Three University of Wisconsin graduates want to improve STEM learning at their high schools.
The 2017 Knowles Teacher Initiative Fellowship aims to increase STEM learning in high school students, and announced over 300 winners of the fellowship, including UW alumni LJ Neumann, Sean Moore and Sarah Timmler.
According to the Knowles Science Teaching Foundation website, teachers chosen for the fellowship have teaching methods that encourage STEM learning in their high schools.
Neumann, a chemistry teacher, said subjects based in STEM careers are growing. By continuing STEM teaching, he said students will be more prepared for those careers and will allow students to think critically.
“Science, engineering, math: they all help students engage in the world in a different way,” Neumann said.
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Neumann said he wants students to be engaged in the scientific process and have hands-on activities. Having students asking questions and analyzing data to create evidence is important.
Moreover, he wants to “dive deeply” into scientific processes which includes “working outside a textbook.”
“Every day I find something new that I can work on and improve. And that daily reflection and weekly reflection and monthly reflection is super important to moving your practice forward,” Neumann said.
He hopes to continue his learning as a teacher through daily reflection and have students know why they’re learning what they are.
Neumann said earning the fellowship has offered him nothing but support.
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Another fellowship recipient, chemistry teacher Sean Moore, said he believes STEM subjects help students create an argument.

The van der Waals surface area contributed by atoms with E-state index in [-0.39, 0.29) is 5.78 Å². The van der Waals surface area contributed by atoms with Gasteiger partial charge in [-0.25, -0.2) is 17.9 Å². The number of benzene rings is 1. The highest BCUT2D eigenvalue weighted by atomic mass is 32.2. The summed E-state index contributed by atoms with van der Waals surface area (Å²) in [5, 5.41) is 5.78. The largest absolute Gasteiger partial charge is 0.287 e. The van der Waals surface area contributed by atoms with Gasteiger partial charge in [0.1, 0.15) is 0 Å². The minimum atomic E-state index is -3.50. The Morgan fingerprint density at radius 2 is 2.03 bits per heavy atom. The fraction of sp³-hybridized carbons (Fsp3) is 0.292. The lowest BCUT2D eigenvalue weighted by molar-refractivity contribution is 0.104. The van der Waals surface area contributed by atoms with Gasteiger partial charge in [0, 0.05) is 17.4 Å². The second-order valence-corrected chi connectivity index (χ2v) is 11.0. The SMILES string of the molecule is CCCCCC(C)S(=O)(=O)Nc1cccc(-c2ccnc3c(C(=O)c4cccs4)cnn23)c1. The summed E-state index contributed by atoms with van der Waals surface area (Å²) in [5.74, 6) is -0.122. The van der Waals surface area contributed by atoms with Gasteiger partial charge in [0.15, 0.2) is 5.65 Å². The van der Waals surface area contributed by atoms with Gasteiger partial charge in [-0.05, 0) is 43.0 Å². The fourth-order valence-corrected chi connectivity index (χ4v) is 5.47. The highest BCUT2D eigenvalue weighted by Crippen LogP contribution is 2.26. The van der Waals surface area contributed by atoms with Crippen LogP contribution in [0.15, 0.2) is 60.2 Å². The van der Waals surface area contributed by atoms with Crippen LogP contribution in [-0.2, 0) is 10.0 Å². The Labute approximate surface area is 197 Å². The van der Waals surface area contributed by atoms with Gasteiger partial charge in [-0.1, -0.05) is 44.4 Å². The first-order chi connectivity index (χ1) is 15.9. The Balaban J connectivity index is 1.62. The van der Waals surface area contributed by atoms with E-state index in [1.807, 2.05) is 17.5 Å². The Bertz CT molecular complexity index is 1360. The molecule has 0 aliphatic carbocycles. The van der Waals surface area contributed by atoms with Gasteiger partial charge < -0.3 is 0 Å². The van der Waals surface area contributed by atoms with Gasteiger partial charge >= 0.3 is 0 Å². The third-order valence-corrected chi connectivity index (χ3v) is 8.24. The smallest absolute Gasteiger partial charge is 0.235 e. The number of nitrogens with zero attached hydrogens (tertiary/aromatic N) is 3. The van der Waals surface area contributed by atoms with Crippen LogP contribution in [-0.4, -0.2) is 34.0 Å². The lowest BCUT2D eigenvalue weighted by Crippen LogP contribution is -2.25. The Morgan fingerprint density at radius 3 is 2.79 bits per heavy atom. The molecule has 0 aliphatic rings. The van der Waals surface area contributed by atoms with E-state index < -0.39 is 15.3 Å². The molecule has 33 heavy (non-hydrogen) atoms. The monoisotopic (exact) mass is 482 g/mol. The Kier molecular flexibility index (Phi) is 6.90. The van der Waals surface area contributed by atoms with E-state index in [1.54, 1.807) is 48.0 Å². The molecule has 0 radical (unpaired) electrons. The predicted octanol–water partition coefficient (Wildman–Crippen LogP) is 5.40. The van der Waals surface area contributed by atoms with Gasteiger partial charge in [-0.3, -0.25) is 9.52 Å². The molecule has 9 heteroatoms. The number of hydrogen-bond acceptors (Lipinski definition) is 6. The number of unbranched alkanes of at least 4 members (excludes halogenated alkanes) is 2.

“Content is important, yes, but they’re getting really applicable skills, like learning how to interpret some data,” Moore said.
Moore said STEM subjects can prepare students for all types of careers and can give students the type of skills they need to work well in various careers.
Besides teaching skills, Moore said he hopes students will learn to build their own scientific model and make their own experiments or find supporting data.
As he continues his teaching, Moore wants to stray away from traditional teaching methods like notes and lectures, and teach on an inquiry-based level. He wants his students to be the “drivers of their learning.”
Moore attributed his success as a teacher to his undergraduate and graduate careers at UW.
“The education program at UW set me up for success,” Moore said. “The secondary education masters program… I felt like I was walking among the giants.”
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Sarah Timmler, a biology teacher, said she believes STEM subjects have an influence over daily aspects in people’s lives and can help students grow as individuals, as it will teach them a skill set to make their own decisions.
STEM, she said, affects anything from our health to our social interactions.
“Taking STEM not only impacts our understanding of the world and how we interact with it, but also how we make sense of things and think critically about information provided to us by the media and politicians,” Timmler said. “It influences the decisions we make.”
Timmler wants to bring “testable scientific discoveries” into the classroom that directly influence and relate to students’ lives because she believes this can help encourage their learning.
In order to create a better experience for students, Timmler said collaboration between teachers is necessary because it creates “professional development practice.”
“We need to engage in critical friend groups of analyzing student work, assignments and practices to improve together based on what we notice in student learning,” Timmler said.